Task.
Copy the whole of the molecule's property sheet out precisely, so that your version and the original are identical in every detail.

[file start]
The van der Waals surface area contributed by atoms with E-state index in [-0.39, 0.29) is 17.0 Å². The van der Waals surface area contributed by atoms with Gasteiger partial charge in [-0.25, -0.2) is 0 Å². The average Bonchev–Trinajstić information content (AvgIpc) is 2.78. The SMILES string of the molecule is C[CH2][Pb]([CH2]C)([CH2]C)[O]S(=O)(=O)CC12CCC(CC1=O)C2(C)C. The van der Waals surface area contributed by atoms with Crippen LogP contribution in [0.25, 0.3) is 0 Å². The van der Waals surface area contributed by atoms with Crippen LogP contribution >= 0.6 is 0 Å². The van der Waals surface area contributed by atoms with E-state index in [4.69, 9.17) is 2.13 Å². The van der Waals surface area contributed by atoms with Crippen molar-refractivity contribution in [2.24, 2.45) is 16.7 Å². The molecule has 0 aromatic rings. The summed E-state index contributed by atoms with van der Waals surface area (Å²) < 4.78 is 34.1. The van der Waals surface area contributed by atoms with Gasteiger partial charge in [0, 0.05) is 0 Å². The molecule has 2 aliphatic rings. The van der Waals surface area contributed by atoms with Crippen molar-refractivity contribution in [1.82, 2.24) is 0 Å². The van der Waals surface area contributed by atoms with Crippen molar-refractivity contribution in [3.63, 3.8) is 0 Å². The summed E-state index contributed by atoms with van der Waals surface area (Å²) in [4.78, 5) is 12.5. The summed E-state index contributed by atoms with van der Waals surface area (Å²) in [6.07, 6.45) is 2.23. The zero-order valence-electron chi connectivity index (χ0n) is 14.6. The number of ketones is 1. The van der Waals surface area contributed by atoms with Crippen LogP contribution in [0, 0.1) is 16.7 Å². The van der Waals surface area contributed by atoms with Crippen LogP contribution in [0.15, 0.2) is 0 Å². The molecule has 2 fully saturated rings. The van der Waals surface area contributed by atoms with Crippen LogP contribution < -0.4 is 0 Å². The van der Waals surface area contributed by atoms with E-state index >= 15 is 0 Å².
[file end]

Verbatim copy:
The van der Waals surface area contributed by atoms with E-state index in [-0.39, 0.29) is 17.0 Å². The van der Waals surface area contributed by atoms with Gasteiger partial charge in [-0.25, -0.2) is 0 Å². The average Bonchev–Trinajstić information content (AvgIpc) is 2.78. The SMILES string of the molecule is C[CH2][Pb]([CH2]C)([CH2]C)[O]S(=O)(=O)CC12CCC(CC1=O)C2(C)C. The van der Waals surface area contributed by atoms with Crippen LogP contribution in [0.25, 0.3) is 0 Å². The van der Waals surface area contributed by atoms with Crippen LogP contribution >= 0.6 is 0 Å². The van der Waals surface area contributed by atoms with E-state index in [4.69, 9.17) is 2.13 Å². The van der Waals surface area contributed by atoms with Crippen molar-refractivity contribution in [2.24, 2.45) is 16.7 Å². The molecule has 0 aromatic rings. The summed E-state index contributed by atoms with van der Waals surface area (Å²) < 4.78 is 34.1. The van der Waals surface area contributed by atoms with Gasteiger partial charge in [0, 0.05) is 0 Å². The molecule has 2 aliphatic rings. The van der Waals surface area contributed by atoms with Crippen molar-refractivity contribution in [1.82, 2.24) is 0 Å². The van der Waals surface area contributed by atoms with Crippen molar-refractivity contribution in [3.63, 3.8) is 0 Å². The summed E-state index contributed by atoms with van der Waals surface area (Å²) in [4.78, 5) is 12.5. The summed E-state index contributed by atoms with van der Waals surface area (Å²) in [6.07, 6.45) is 2.23. The zero-order valence-electron chi connectivity index (χ0n) is 14.6. The number of ketones is 1. The van der Waals surface area contributed by atoms with Crippen LogP contribution in [0, 0.1) is 16.7 Å². The van der Waals surface area contributed by atoms with Crippen LogP contribution in [0.15, 0.2) is 0 Å². The molecule has 2 fully saturated rings. The van der Waals surface area contributed by atoms with Crippen LogP contribution < -0.4 is 0 Å². The van der Waals surface area contributed by atoms with E-state index >= 15 is 0 Å².